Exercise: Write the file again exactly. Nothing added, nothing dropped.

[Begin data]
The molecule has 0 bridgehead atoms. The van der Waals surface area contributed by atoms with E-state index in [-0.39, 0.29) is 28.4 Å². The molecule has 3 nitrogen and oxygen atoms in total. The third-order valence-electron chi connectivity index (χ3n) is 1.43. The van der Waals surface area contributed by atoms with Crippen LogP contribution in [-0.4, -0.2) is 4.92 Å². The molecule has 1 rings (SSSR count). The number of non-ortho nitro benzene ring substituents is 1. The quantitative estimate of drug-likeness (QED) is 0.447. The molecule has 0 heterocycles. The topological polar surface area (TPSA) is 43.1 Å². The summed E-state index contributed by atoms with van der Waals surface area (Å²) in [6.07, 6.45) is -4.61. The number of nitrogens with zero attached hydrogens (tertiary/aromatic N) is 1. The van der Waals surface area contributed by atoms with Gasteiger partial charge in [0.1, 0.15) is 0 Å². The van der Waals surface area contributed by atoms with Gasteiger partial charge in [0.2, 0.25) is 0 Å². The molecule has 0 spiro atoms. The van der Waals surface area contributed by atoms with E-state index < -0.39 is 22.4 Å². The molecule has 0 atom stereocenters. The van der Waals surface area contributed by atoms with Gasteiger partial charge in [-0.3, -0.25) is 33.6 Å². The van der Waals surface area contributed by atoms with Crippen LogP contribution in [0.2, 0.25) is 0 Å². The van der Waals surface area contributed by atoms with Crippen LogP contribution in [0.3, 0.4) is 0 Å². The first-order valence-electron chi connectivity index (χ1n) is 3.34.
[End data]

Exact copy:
The molecule has 0 bridgehead atoms. The van der Waals surface area contributed by atoms with E-state index in [-0.39, 0.29) is 28.4 Å². The molecule has 3 nitrogen and oxygen atoms in total. The third-order valence-electron chi connectivity index (χ3n) is 1.43. The van der Waals surface area contributed by atoms with Crippen LogP contribution in [-0.4, -0.2) is 4.92 Å². The molecule has 1 rings (SSSR count). The number of non-ortho nitro benzene ring substituents is 1. The quantitative estimate of drug-likeness (QED) is 0.447. The molecule has 0 heterocycles. The topological polar surface area (TPSA) is 43.1 Å². The summed E-state index contributed by atoms with van der Waals surface area (Å²) in [6.07, 6.45) is -4.61. The number of nitrogens with zero attached hydrogens (tertiary/aromatic N) is 1. The van der Waals surface area contributed by atoms with Gasteiger partial charge in [0.1, 0.15) is 0 Å². The van der Waals surface area contributed by atoms with Gasteiger partial charge in [0.2, 0.25) is 0 Å². The molecule has 0 spiro atoms. The van der Waals surface area contributed by atoms with E-state index < -0.39 is 22.4 Å². The molecule has 0 atom stereocenters. The van der Waals surface area contributed by atoms with Gasteiger partial charge in [-0.3, -0.25) is 33.6 Å². The van der Waals surface area contributed by atoms with Crippen LogP contribution in [0.2, 0.25) is 0 Å². The van der Waals surface area contributed by atoms with Crippen LogP contribution in [0.3, 0.4) is 0 Å². The first-order valence-electron chi connectivity index (χ1n) is 3.34.